Facebook is adding Walmart, the world's largest private employer, to its Workplace chat tool for businesses.
The move is a sign that Facebook's early efforts to compete with companies like Microsoft and Slack in the competitive world of enterprise software is paying off. Walmart will join the ranks of 14,000 other businesses like Starbucks and Delta that have joined Workplace since the service first debuted nearly one year ago.
Walmart decided to start using Workplace because the retail behemoth realized that "it was time for a new generation of SaaS apps to connect everyone in the company," Facebook's VP of Workplace, Julien Codorniou, told Business Insider during a recent interview.
Walmart executives have used Workplace's live video capabilities to hold all-hands meetings, and store associates have shared photos of in-store display arrangements with their colleagues to demonstrate best practices. Because an employee only needs a Facebook account to be invited by their employer onto Workplace, Codorniou said that Facebook envisions the tool being the first work-chat software used by many workers around the world.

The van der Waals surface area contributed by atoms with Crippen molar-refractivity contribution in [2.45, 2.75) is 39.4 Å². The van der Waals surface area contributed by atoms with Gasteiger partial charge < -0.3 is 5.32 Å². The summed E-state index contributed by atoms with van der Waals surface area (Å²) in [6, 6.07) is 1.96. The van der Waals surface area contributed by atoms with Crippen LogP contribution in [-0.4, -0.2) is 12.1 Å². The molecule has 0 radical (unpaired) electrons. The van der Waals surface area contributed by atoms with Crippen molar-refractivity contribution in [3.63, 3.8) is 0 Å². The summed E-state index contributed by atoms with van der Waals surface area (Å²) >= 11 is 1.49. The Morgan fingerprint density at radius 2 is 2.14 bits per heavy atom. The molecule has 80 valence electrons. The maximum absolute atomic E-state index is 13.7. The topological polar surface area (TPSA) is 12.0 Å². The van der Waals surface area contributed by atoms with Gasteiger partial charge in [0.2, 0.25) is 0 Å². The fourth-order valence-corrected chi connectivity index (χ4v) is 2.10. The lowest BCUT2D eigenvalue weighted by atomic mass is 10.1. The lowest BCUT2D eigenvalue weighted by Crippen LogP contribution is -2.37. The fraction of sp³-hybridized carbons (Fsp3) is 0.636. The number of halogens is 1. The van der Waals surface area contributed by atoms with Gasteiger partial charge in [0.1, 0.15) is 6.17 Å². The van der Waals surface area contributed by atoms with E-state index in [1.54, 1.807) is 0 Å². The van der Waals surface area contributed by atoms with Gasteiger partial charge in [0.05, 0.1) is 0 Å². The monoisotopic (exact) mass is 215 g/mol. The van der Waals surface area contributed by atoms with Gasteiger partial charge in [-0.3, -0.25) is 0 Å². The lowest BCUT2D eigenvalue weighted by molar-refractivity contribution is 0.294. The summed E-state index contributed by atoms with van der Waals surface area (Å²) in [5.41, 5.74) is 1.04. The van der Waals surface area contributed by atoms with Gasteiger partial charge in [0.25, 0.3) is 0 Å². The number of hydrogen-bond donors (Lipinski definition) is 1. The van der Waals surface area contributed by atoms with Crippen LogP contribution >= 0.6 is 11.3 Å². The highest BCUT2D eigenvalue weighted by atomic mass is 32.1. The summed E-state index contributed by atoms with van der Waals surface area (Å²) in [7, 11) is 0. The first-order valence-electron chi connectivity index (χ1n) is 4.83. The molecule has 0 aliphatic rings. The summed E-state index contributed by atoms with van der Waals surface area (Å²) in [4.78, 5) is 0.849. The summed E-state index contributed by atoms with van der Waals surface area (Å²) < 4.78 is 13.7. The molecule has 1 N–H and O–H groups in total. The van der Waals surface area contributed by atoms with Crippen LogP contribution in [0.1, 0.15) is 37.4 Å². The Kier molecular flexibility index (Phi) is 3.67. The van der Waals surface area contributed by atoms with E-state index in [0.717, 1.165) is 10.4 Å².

So far, Facebook is seeing the most adoption on Workplace's free tier, which doesn't have a cap on the number of employees that can use it but does lack some features for larger enterprises, like integration with compliance partners.
But the social network will begin officially charging businesses using its larger-scale, paid tier in October, according to Codorniou. A Facebook spokesperson declined to say how many of the 14,000 businesses on Workplace were part of the paid tier.
Facebook has been staffing up its Workplace division in recent months. Codorniou leads the team out of London but said that Workplace now has several sales offices scattered around the world.
"Workplace as a platform is a big priority" within Facebook, Codorniou said.